Yuan gets stamp of approval from IMF

China loosens its tight grip on management of its own currency

Chinese cash: The country has been loosening its grip on management of the yuan for a while. Photograph: REUTERS/Lee Jae-won

Chinese cash: The country has been loosening its grip on management of the yuan for a while. Photograph: REUTERS/Lee Jae-won

 

It wasn’t all bad news for China last week and many here were cheered by the news that the yuan, also known as the renminbi (RMB), would be included in the IMF’s SDR basket with a weight of 10.92 per cent, becoming the fifth currency in the basket.

Wang Tao’s team at UBS says inclusion will not trigger compulsory RMB purchase overnight but may give the yuan a ‘stamp of approval’, which could lead to increased yuan holdings by official and private asset managers over time, the bank said. An important factor is that SDR is used to catalyse financial market reforms.

“While joining SDR may not bring immediate material benefit to China, the significance has and will continue to lie in all the necessary financial reforms and capital account opening to achieve the positive outcome and further advancing RMB internationalisation,” UBS said.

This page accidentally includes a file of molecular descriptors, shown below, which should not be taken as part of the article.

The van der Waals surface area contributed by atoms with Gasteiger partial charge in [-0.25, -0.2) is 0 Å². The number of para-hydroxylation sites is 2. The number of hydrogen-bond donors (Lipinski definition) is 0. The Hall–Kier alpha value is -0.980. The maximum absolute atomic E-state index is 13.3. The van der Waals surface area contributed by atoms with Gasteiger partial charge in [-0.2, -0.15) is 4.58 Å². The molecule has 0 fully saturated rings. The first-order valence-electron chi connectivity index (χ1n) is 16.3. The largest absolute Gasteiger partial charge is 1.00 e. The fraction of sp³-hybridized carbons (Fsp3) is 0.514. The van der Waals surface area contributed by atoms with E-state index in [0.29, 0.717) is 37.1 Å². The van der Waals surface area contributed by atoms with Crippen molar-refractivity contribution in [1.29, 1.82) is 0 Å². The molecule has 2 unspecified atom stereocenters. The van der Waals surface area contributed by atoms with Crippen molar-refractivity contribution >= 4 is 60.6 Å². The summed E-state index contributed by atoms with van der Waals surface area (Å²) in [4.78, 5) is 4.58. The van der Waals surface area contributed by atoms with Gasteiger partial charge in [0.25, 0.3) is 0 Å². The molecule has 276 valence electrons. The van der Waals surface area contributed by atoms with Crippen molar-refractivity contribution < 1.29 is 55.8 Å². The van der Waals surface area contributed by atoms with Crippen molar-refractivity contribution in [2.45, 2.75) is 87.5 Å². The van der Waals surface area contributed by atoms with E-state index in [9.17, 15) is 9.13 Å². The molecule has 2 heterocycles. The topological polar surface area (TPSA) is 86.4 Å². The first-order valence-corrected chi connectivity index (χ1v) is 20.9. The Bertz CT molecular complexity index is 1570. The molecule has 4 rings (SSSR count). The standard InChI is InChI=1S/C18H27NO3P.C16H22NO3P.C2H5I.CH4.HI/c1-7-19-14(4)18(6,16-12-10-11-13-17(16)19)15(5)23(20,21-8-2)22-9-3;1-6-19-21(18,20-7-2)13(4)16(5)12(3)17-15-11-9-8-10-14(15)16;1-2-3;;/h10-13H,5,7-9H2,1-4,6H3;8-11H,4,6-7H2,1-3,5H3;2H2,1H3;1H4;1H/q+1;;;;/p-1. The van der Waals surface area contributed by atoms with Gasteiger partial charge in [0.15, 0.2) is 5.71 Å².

Kamel Mellahi, professor of strategy at Warwick Business School, said the inclusion was a huge symbolic victory for China, but comes with strings attached.

“China has been loosening its tight grip on the management of the yuan for a while, but now the PBoC [People’s Bank of China] is going to come under immense pressure to be more transparent and improve its way of communicating with international markets. This requires massive cultural and procedural changes.”

In the long term, this could see the yuan challenge the dominance of the greenback as the global reserve currency of choice, but in the short term the main impact is likely to be the flow of about $150 billion (€140 billion) of foreign currencies into Chinese bonds, he said.

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